I used it with Mint Mobile SIM, which is a T-Mobile MVNO, and it worked splendidly on 3G, though data was a bit slow. I took calls on the device, too, and they sounded clear and crisp. The only problem occurred when the Honor 9 slipped out of my hand because, again, it's so slippery.

Not-quite-Android version of Android

Despite the relative ease of using this particular smartphone in the U.S., you'll still have to contend with a different, not-quite-Android version of Android. Huawei, Honor's parent company, has been lambasted by the community before for its failure to adhere to general Android design standards. EMUI 5.0 gave us some hope of a clearer future, and for the most part, Honor has delivered. The Honor 9 itself runs Android 7.1 and EMUI 5.1.

I plopped the modified Pixel Launcher onto the Honor 9, anyway, and it looks good. If you grab an icon changer like Awesome Icons (opens in new tab), you can go even further to eliminate any evidence of Honor's interface. But the bigger question is whether the Honor 9 will receive the right updates for U.S. users and whether you'll be patched up monthly with security updates.

Should you buy it?

If you're looking for a deal on a marquee smartphone that looks good, works great, and doesn't cost exorbitant flagship prices, the Honor 9 is worth considering if you can find it on Amazon. It's heavy on the specs like the rest of its competition, not to mention it's one of the prettiest devices you can buy and it's equipped with a dual-camera system you won't typically find in the $400-$500 price range.

You will have to put up with 3G speeds in most of the country unless you come across a pocket of AT&T Band 5, but that's not a huge deal, especially for a phone this great in other areas.

See at Amazon (opens in new tab)

Florence Ion was formerly an editor and columnist at Android Central. She writes about Android-powered devices of all types and explores their usefulness in her everyday life. You can follow her on Twitter or watch her Tuesday nights on All About Android.

  • Well, seeing as though my Honor 8 is still on April's security patch, and Honor's promise of quarterly updates is more like every 6 months at best... my wife's 2 year old $30 Alcatel from Walmart has a newer security patch than my Honor 8. So I wouldn't expect any support. But it is a nice phone.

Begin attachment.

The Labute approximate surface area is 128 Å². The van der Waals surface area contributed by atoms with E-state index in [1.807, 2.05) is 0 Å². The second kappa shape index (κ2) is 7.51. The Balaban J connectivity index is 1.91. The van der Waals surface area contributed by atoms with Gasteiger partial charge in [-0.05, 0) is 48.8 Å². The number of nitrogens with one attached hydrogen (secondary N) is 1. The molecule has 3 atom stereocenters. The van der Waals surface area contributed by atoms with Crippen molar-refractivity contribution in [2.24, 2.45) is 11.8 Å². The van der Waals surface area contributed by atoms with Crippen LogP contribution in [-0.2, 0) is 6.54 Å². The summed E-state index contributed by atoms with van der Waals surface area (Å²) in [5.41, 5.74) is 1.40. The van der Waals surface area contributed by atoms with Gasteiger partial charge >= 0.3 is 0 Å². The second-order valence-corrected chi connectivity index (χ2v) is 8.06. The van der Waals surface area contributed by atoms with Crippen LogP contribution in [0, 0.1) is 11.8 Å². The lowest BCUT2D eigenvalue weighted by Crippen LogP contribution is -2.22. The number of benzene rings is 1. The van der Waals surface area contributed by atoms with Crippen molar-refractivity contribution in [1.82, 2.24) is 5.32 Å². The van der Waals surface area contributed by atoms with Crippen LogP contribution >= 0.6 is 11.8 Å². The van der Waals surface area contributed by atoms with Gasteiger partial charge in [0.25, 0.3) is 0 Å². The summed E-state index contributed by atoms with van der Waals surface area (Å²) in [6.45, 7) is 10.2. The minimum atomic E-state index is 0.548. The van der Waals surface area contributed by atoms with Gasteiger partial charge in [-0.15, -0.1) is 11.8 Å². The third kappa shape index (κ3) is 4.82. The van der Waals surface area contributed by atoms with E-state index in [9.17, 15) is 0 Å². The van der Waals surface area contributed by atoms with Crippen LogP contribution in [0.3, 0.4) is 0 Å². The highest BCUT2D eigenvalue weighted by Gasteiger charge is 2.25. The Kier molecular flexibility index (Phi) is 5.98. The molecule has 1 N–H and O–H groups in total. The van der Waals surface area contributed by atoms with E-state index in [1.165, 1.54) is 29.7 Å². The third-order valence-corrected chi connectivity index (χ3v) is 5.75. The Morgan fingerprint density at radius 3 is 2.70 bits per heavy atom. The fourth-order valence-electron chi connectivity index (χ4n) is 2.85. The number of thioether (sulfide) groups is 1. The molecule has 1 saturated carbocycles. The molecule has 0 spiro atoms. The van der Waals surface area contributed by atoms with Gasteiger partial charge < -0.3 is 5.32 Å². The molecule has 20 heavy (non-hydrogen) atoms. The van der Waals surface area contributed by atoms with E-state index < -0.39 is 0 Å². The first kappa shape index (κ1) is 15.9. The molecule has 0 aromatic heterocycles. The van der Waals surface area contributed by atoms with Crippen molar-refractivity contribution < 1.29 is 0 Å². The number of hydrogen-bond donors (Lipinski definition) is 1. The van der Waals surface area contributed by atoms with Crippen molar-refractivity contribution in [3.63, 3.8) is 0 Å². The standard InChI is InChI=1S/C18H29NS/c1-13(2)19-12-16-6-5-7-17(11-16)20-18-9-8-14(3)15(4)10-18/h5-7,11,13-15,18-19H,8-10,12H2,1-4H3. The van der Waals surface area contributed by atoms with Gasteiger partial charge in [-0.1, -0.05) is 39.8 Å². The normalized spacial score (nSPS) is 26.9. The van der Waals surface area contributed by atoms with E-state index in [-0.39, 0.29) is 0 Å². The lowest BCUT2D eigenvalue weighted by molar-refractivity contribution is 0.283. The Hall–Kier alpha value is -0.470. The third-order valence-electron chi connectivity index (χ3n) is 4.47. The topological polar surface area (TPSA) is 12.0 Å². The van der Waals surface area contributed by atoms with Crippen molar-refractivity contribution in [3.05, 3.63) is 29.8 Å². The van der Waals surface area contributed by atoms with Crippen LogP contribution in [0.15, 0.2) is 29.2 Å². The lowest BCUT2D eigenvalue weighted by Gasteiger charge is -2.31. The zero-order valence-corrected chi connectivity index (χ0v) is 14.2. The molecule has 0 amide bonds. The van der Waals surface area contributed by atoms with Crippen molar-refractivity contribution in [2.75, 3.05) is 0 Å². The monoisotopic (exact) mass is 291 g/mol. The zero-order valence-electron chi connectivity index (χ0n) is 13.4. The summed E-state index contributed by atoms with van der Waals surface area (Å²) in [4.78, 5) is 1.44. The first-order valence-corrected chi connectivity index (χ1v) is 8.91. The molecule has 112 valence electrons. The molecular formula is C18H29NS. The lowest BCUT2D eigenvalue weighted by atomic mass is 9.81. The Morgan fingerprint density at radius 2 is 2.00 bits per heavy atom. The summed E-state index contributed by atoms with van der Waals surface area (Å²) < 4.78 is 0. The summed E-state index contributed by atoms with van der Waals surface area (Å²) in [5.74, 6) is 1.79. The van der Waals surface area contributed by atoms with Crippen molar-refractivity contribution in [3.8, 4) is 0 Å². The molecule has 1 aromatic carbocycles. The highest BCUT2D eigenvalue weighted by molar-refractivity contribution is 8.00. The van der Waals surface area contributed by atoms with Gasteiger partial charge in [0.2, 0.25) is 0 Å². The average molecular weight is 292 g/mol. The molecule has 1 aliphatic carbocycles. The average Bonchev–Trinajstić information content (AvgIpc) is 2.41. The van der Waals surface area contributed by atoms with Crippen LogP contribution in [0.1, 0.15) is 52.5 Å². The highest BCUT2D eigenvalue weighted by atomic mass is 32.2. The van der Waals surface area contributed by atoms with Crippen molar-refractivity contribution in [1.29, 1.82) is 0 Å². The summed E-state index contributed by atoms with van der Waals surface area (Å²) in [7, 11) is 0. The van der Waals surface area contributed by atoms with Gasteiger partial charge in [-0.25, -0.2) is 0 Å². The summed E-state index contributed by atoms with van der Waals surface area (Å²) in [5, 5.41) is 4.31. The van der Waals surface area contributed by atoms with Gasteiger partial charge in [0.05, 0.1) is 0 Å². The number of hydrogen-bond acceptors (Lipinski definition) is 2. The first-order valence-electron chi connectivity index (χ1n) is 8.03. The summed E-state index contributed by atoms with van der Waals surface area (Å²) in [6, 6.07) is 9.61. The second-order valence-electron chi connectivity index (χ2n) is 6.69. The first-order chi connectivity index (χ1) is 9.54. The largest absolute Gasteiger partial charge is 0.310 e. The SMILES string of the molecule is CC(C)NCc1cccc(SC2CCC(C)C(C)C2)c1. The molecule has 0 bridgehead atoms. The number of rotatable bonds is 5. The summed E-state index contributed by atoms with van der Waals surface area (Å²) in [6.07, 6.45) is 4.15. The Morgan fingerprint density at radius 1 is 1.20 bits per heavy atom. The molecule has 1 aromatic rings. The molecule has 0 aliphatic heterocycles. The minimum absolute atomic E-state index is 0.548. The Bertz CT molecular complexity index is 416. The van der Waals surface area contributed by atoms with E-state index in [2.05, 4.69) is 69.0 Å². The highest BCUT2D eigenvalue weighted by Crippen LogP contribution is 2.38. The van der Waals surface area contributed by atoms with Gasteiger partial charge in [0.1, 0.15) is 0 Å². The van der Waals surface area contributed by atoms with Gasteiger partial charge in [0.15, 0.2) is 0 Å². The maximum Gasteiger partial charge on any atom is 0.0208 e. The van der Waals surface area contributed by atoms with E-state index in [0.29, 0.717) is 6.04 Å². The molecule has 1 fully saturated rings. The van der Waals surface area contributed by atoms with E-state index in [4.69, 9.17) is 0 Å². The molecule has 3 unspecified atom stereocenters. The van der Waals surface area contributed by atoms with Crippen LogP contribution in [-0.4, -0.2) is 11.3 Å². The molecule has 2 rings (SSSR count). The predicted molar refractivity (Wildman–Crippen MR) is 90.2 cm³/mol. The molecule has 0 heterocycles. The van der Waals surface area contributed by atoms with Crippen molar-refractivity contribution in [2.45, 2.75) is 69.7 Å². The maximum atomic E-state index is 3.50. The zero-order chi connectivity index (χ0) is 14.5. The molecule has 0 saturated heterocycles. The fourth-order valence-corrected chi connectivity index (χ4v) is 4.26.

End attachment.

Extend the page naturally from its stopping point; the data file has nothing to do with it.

• Pretty cool in theory. Available in US? Why no LG V30 stories...
    Believe the note was seeing some love the day or two before it was announced.
    Lol.. sorry I'm just excited about this phone
  • In other words, you're better off not getting it in the usa.
  • That’s how I read it.
  • 3g in 2017? I think I'll pass. I can never go backwards in technology.
  • I'll bet you own a pencil.
  • Stuck on 3G? Really? And you're still thinking it's a good possible buy in the US at that price point? I have absolutely no idea why you would buy something like this over something like the One+ 5 which is fully capable of taking advantage of the networks in the US and costs the same. The simple answer to this articles question is no. I know a lot of people (myself included) come to the comments for the gist of the articles and for second and third opinions which are a little more clear so there you have it.
  • ^agreed. No 4G, no go. Browsing with data would be abysmall on 3G when we are used to LTE speeds these days. I'd rather use a $50 go phone with proper bands and save myself the headache of such a capable yet not optimized phone.
  • Obviously Honor paid for some press coverage, using the device for only 3g greatly cripples things.
  • 3g is so 2013! No way!
  • You guys act like 3G is as bad as 2G you can actually do somethings with a good 3G connection
  • This is why I wish ALL manufacturers would use global LTE chipsets in their devices. Each device COULD be used ANYWHERE in the world. To me, that would be a no-brainer.
  • Even "global LTE chipsets" are limited in what bands they support.
  • I'm confused. I have an honor 8 that has LTE, did honor just randomly take a huge step backwards with the 9s bands?